Thursday, June 26, 2014

What Does it Mean to Reach the Promised Land (or not)

This week’s portion, Hukkat, brings us, suddenly, into the fortieth year of the Israelites’ wandering in the wilderness. Miriam and Aaron die, leaving Moses alone to finish out the journey to the Promised Land.

But we all know that he does not achieve that goal. In this portion, God informs Moses that he will die before crossing the Jordan River. Like the entire generation who came out of slavery, Moses will perish in the wilderness.

This is a distressing prospect for the man who spent his entire adult life shepherding this people. Moses endured their complaints, advocated on their behalf before God, gave them hope when they were near despair, and kept the ideal of the “land of milk and honey” in their dreams, and his own. How did Moses come to this unfair fate?

In the central incident of the portion, the people complain that they have no water. Moses receives instruction to order a rock to produce water. But instead of speaking to the rock, he strikes it (Hebrew: vayach). Water pours out. God condemns Moses, accusing him of lacking faith and announces that he will not enter the Promised Land. (Numbers 20:8-12)

One might argue that Moses could easily have confused the instructions, given that, when the Israelites complained at the beginning of their journey that they had no water, God ordered Moses to strike a rock to produce water. (Exodus 17:6) Others claim that Moses lost his temper.

This is not the first time Moses strikes in anger. In his first adult act, Moses struck (vayach) an Egyptian taskmaster who was beating a Hebrew slave (Exodus 2:12).

Aside from these examples, Moses manages to control his anger for forty years. In fact, he is often in the position of calming divine anger against the Israelites. This leads me to wonder, how did Moses learn to control his anger? And is there a direct correlation between striking the rock and dying in the wilderness?

In the closing passages of our portion, we have a clue to Moses’ inner life. On the last stage of their journey, the Children of Israel are traveling through enemy territory, preparing to enter the Land. Before they face the dreaded giant King Og of Bashan, God tells Moses, “Do not fear him.” (Numbers 21:34)

Yet we have no indication that Moses was afraid. Only once before has Moses admitted fear: when he killed the Egyptian taskmaster. (Exodus 2:14)

Rabbi Israel Lifshitz, a nineteenth century commentator, tells a tale that opens a window into Moses’ inner life. When Moses brought the Israelites out of Egypt, all the people of the world were amazed at this great man, Moses. One of the neighboring kings sent his greatest painter to bring back a portrait of the great leader, so that he might learn something from him.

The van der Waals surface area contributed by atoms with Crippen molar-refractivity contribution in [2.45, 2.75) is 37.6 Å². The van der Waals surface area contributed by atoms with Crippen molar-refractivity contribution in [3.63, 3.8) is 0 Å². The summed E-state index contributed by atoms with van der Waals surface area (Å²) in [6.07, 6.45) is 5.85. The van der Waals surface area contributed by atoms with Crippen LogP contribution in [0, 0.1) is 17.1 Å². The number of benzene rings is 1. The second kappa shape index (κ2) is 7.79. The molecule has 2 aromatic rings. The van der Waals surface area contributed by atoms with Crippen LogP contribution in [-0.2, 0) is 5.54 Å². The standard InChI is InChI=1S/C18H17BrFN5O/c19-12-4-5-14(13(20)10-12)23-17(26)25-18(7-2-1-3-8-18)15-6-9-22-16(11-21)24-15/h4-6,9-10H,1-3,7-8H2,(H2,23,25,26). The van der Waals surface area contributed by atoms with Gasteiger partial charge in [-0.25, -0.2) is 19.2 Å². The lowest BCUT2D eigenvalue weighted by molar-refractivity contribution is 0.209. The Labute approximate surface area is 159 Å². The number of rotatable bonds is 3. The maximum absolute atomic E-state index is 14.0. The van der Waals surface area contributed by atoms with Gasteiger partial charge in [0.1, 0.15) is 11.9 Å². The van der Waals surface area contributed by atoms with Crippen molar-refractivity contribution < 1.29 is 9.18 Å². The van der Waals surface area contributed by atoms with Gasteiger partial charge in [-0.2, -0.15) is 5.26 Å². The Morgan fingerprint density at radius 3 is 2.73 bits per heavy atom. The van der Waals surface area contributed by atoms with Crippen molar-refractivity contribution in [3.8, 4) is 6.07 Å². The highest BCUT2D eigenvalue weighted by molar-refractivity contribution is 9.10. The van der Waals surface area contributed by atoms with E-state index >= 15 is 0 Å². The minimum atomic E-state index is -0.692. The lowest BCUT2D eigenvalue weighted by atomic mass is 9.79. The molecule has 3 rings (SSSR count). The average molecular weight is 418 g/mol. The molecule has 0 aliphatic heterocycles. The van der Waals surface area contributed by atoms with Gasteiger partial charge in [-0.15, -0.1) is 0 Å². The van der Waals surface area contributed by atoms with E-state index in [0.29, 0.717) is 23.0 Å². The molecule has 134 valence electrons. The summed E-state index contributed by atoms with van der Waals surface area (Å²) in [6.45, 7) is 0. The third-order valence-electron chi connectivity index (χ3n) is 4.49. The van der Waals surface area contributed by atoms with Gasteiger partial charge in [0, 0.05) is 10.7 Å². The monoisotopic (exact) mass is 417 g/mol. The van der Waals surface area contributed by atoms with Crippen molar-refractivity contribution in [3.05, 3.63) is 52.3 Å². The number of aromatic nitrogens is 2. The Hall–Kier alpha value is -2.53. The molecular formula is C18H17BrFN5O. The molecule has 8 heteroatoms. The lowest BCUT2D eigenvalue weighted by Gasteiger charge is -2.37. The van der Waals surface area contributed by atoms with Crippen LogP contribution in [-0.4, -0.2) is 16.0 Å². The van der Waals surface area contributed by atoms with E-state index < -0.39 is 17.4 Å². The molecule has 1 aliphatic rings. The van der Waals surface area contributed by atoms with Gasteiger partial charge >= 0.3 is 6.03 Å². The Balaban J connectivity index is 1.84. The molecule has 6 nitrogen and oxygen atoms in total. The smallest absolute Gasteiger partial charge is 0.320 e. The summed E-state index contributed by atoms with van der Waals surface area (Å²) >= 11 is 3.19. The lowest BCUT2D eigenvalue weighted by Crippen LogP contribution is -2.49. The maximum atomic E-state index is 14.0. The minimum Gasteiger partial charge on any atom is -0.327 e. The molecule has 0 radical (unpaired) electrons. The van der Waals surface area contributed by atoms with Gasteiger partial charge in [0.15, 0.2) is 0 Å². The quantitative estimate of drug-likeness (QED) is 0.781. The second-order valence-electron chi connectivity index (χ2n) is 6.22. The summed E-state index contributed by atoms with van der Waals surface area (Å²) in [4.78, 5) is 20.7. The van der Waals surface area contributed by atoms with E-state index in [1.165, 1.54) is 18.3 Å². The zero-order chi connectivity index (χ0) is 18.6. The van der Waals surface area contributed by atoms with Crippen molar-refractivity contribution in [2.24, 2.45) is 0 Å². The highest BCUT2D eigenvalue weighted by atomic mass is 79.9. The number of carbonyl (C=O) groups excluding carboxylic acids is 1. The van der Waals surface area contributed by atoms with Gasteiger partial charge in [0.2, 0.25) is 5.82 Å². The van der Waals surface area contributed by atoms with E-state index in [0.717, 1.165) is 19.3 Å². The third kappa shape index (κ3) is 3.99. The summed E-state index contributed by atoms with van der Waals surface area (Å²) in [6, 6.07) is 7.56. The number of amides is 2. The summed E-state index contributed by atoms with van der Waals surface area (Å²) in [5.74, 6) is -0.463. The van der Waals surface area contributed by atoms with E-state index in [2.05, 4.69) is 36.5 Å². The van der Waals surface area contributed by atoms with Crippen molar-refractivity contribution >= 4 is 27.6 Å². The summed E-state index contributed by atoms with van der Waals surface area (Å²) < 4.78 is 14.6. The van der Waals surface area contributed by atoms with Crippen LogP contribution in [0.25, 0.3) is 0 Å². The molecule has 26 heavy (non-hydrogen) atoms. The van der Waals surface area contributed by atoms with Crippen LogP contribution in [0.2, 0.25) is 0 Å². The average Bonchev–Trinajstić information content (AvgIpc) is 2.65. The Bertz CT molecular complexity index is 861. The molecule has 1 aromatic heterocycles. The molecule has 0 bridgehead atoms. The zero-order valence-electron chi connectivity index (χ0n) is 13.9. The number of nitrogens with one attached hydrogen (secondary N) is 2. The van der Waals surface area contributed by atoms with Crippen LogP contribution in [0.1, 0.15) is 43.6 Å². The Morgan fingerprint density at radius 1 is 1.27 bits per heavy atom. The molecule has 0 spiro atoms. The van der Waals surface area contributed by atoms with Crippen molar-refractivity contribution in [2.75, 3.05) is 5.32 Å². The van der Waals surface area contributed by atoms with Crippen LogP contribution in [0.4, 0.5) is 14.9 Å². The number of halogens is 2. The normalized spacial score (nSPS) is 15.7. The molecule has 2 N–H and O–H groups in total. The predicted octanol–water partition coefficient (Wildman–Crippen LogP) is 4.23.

When the painter returned with the portrait, the king invited all his wise counselors to examine the portrait and tell him the qualities of this leader. After studying the portrait, they decreed: based on this picture, we must conclude that this is a wicked, proud, envious, and obstinate man. The king grew angry and responded, “Don’t you know that this is a great man who is known all across the earth? How can you say such things?”

The king rode out to where the Israelites were camped so that he could see Moses for himself. When he arrived, he was shocked to see that Moses looked exactly like his portrait. The king went into Moses’ tent, bowed before him, and told him what the counselors had said about him.

Moses answered, “It’s true that all the faults that your wise counselors have ascribed to me are indeed part of my nature, perhaps even more than they know. But through hard work, I have overcome these faults.”

Surprisingly, Moses, who is known in the Torah as “the humblest man on earth” (Numbers 12:5), is described in this tale as “wicked, proud, envious, and obstinate.” Moreover, Moses admits to having these qualities. This audacious account reminds us that even those who appear to be the most noble and pious struggle to confront and contain their weaknesses.

Judging by our portion, Moses continued to struggle throughout his life. Though he knew and accepted his anger and fear, he could not erase them from his soul. Though his faults did not enslave him, he could not be master over them either.

Moses’ heroic inner struggle is perhaps even more meritorious than his deeds as leader of the Exodus. The question remains, is there a correlation between Moses’ actions in our portion and his destiny?

I would argue that Moses was not punished for striking a rock. Rather, he and Aaron and Miriam had been destined to die in the wilderness thirty-eight years before, when they were told “none of the men who have seen My Presence and the signs that I have performed in Egypt and in the wilderness, and who have tried Me these many times and have disobeyed Me, shall see the land that I promised on oath to their fathers.” (Numbers 14:22-23)

In fact, Moses, Aaron and Miriam all outlived the slave generation. Moses received the privilege of viewing the land of Canaan from Mount Nebo before he died. Though he grew up in Egypt, he lived to see a new generation arrive, in freedom, to the banks of the Jordan.

Our lives are filled with inner struggles as we travel through the wilderness. Some of us may be privileged to see our dreams fulfilled, others may not. Moses teaches us that the greatest achievements occur within, as we face our fears and failures.